Friday, November 24, 2017

Care for the ‘Innocenti’ born in Tuscany established a nurturing pattern of enduring tradition

During the many hours I’ve spent poring over church archives in Pescia, I occasionally stumble across a child baptized with the designation ‟genitori incerti” or ‟padre sconsciuto.” This indicates that the parents or the father is unknown. I also find many parents with the surname ‟Innocenti,” or ‟degli Innocenti dell’Ospedale di Firenze” –of the innocent of the hospital of Florence, the place orphans were taken to be cared for, educated and adopted. Our Spadoni family tree contains almost a dozen persons with the name Innocenti, although none are in our nonno Michele’s direct family line.

The ‟Hospital of the Innocents” also known in old Tuscan dialect as ‟Spedale degli Innocenti, is a historic building designed in 1419 by Filippo Brunelleschi, the same man who later designed the famous Duomo of Firenze. According to Lawrence Kahn, writing in the journal Pediatrics, the Ospedale in Florence is the oldest known institution continuously devoted to the welfare of children. It has provided care of infants and children continuously for more than five and half centuries. Although the Ospedale as an organization ceased to exist in 1875, the building still serves as a child care center and provides community child welfare services, including placement in foster care. It also houses a small collection of Renaissance art as well as a museum honoring the hospitals history.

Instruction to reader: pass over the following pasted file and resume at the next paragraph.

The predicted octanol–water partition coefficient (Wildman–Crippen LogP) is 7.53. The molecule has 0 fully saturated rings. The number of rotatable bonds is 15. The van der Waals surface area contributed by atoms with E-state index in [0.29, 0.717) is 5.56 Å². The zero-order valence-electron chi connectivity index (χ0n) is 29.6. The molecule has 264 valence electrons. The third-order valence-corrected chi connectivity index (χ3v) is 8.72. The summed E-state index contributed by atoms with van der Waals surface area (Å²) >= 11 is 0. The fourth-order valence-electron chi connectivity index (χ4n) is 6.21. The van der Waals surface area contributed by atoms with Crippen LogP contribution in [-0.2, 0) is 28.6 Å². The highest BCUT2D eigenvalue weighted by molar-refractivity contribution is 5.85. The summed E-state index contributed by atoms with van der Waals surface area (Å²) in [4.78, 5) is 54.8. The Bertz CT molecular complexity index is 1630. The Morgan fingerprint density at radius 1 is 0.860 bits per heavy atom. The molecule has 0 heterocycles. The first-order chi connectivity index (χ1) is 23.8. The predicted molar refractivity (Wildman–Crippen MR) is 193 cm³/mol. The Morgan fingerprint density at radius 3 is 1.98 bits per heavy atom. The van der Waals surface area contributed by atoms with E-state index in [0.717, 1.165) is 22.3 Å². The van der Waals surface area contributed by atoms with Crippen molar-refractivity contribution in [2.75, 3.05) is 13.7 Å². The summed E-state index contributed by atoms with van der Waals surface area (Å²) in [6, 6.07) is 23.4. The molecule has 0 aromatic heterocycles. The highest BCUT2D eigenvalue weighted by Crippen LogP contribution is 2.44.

L'Ospedale degli Innocenti, Firenze

According to historian H. Saalman, the concept of ospedali in Florence dates back to the 13th century. Although the name may suggest a facility related to our modern hospital, it was closer to a hospice for the sick poor or a sanctuary for the abandoned or dispossessed, both young and old. Revenue came from bequests of money and land.

In 1294, the General Council of the Florentine Population delegated responsibility for the care of the “innocenti” to a powerful guild in the city, the “Arte della Seta,” or Silk Guild. For more than a century, the guild had had substantial experience in providing sanctuary for foundlings. In 1419, they requested and obtained the right to a bequest of 1000 florins to build a facility entirely for children. The Silk Guild planned to present the Ospedale degli Innocenti to Florence as a grand demonstration of their beneficence to the city. It also reflected the importance they assigned to the care of abandoned infants “deserted by their parents contrary to the law of nature.”